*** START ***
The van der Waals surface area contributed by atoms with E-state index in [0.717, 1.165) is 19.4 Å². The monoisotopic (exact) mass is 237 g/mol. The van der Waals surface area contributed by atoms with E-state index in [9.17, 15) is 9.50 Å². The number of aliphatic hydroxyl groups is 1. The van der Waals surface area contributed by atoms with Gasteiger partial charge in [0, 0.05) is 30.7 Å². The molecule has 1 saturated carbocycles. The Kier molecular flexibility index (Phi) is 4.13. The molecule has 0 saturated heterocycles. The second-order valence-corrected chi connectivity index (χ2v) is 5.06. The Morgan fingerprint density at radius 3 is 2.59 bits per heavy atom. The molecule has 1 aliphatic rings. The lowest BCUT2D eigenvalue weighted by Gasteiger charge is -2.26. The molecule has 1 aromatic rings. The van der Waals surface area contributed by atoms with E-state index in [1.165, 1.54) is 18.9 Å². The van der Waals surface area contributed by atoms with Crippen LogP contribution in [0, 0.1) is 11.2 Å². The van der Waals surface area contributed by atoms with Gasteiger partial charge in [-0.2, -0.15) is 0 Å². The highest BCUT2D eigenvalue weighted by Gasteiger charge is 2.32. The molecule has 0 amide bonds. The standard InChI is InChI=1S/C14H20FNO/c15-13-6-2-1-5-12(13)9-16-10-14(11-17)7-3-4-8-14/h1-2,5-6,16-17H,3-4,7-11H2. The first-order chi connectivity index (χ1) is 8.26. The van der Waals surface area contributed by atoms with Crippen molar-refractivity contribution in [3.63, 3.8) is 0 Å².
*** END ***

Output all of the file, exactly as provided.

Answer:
The van der Waals surface area contributed by atoms with E-state index in [0.717, 1.165) is 19.4 Å². The monoisotopic (exact) mass is 237 g/mol. The van der Waals surface area contributed by atoms with E-state index in [9.17, 15) is 9.50 Å². The number of aliphatic hydroxyl groups is 1. The van der Waals surface area contributed by atoms with Gasteiger partial charge in [0, 0.05) is 30.7 Å². The molecule has 1 saturated carbocycles. The Kier molecular flexibility index (Phi) is 4.13. The molecule has 0 saturated heterocycles. The second-order valence-corrected chi connectivity index (χ2v) is 5.06. The Morgan fingerprint density at radius 3 is 2.59 bits per heavy atom. The molecule has 1 aliphatic rings. The lowest BCUT2D eigenvalue weighted by Gasteiger charge is -2.26. The molecule has 1 aromatic rings. The van der Waals surface area contributed by atoms with E-state index in [1.165, 1.54) is 18.9 Å². The van der Waals surface area contributed by atoms with Crippen LogP contribution in [0, 0.1) is 11.2 Å². The van der Waals surface area contributed by atoms with Gasteiger partial charge in [-0.2, -0.15) is 0 Å². The highest BCUT2D eigenvalue weighted by Gasteiger charge is 2.32. The molecule has 0 amide bonds. The standard InChI is InChI=1S/C14H20FNO/c15-13-6-2-1-5-12(13)9-16-10-14(11-17)7-3-4-8-14/h1-2,5-6,16-17H,3-4,7-11H2. The first-order chi connectivity index (χ1) is 8.26. The van der Waals surface area contributed by atoms with Crippen molar-refractivity contribution in [3.63, 3.8) is 0 Å².